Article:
Prime Minister Hun Sen’s affirmative attitude towards Chinese aid and considering it just an economic aid highlights about how Cambodia, in the urgent need of development, is bowing her head in front of an economic giant without realising its long term implications.
China has taken total advantage of India’s absence from the South East Asian region and has set her footprints in the region firmly while aligning her interests with the smaller nations in the name of economic aid and development. While India was busy in improving its relations with the West, it lost grasp over this highly undermined region. Not just in terms of resources found in the region but its geopolitical location and its significance in world trade have attracted the attention of various superpowers.
India’s Look East Policy failed to fulfil its major aim- to collaborate more and more with the South East Asian region. PM Narendra Modi’s transformation of Look East to Act East although has given hopes for closer collaboration and integration of the region with the North-East part of the country. But China’s aggressive and huge economic aid with easy return policy has attracted Southeast Asian nations to accept the offer in opposition to India’s soft power diplomacy approach which has no such great incentives and relies totally on religion and culture. India is running behind in terms of offering lucrative economic aid. ASEAN’s growing economic integration with China and distancing from the USA has accelerated the concerns regarding the region’s sovereignty.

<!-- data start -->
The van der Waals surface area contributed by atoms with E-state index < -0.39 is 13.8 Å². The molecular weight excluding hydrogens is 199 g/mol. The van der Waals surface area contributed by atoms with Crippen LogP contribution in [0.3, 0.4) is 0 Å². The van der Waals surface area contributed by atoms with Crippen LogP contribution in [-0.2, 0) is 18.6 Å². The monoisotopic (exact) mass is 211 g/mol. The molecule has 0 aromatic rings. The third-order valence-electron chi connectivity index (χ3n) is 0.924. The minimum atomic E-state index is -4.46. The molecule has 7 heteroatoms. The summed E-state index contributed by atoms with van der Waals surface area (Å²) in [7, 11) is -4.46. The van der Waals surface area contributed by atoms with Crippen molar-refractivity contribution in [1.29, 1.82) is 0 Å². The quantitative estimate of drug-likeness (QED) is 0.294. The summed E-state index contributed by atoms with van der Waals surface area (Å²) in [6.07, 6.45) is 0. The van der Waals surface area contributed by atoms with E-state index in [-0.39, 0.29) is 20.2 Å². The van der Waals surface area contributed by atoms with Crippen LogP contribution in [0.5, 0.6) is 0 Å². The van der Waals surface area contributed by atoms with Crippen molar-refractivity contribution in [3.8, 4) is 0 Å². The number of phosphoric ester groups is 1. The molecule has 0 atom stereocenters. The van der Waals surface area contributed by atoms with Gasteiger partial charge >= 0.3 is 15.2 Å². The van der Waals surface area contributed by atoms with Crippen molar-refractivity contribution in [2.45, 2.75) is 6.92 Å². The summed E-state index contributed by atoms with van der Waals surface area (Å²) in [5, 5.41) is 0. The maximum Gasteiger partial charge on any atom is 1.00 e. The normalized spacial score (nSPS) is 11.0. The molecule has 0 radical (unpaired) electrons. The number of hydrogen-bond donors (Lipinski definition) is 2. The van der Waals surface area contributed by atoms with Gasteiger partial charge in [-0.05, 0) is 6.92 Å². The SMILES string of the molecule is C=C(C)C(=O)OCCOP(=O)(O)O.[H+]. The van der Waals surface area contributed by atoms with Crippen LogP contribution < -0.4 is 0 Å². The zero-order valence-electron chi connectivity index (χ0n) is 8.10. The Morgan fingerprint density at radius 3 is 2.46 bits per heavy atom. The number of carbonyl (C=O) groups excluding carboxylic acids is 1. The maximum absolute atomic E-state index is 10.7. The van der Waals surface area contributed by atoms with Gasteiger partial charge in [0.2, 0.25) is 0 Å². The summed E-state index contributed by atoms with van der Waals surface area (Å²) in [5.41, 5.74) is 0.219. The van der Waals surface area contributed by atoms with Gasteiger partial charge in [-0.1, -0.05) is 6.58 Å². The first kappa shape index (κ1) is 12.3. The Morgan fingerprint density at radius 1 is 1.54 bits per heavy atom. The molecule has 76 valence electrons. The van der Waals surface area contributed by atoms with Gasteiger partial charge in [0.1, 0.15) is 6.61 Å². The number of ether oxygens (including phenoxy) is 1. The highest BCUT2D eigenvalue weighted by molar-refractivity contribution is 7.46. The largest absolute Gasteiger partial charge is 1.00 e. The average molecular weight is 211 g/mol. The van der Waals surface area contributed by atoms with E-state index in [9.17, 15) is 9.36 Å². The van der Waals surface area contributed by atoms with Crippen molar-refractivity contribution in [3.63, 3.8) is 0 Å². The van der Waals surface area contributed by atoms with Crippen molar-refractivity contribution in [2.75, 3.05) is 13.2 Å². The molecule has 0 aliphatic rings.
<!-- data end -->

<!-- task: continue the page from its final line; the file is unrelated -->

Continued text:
The views and opinions expressed in this article are those of the author and do not necessarily reflect the views of The Kootneeti Team